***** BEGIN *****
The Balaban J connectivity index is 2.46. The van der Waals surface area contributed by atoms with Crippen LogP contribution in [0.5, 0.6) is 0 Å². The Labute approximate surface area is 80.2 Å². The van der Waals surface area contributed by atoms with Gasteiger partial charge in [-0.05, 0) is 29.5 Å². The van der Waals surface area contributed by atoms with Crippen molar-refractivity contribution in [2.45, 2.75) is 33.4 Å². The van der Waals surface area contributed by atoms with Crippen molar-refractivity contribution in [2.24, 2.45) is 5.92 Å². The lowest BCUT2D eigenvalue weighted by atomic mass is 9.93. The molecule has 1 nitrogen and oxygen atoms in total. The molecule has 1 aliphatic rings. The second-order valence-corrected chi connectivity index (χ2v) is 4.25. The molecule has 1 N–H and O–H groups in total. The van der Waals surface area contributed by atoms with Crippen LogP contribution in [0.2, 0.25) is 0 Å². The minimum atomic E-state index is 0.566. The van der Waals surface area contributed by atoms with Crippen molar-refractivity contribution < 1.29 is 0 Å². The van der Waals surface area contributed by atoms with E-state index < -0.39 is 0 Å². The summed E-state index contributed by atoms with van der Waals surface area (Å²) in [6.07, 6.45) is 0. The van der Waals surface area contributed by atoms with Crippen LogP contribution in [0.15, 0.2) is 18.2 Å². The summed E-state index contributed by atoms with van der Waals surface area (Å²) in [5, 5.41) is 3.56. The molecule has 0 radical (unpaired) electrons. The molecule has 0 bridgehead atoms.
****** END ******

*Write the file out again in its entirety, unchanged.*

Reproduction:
The Balaban J connectivity index is 2.46. The van der Waals surface area contributed by atoms with Crippen LogP contribution in [0.5, 0.6) is 0 Å². The Labute approximate surface area is 80.2 Å². The van der Waals surface area contributed by atoms with Gasteiger partial charge in [-0.05, 0) is 29.5 Å². The van der Waals surface area contributed by atoms with Crippen molar-refractivity contribution in [2.45, 2.75) is 33.4 Å². The van der Waals surface area contributed by atoms with Crippen molar-refractivity contribution in [2.24, 2.45) is 5.92 Å². The lowest BCUT2D eigenvalue weighted by atomic mass is 9.93. The molecule has 1 nitrogen and oxygen atoms in total. The molecule has 1 aliphatic rings. The second-order valence-corrected chi connectivity index (χ2v) is 4.25. The molecule has 1 N–H and O–H groups in total. The van der Waals surface area contributed by atoms with Crippen LogP contribution in [0.2, 0.25) is 0 Å². The minimum atomic E-state index is 0.566. The van der Waals surface area contributed by atoms with Crippen molar-refractivity contribution < 1.29 is 0 Å². The van der Waals surface area contributed by atoms with E-state index < -0.39 is 0 Å². The summed E-state index contributed by atoms with van der Waals surface area (Å²) in [6.07, 6.45) is 0. The van der Waals surface area contributed by atoms with Crippen LogP contribution in [0.15, 0.2) is 18.2 Å². The summed E-state index contributed by atoms with van der Waals surface area (Å²) in [5, 5.41) is 3.56. The molecule has 0 radical (unpaired) electrons. The molecule has 0 bridgehead atoms.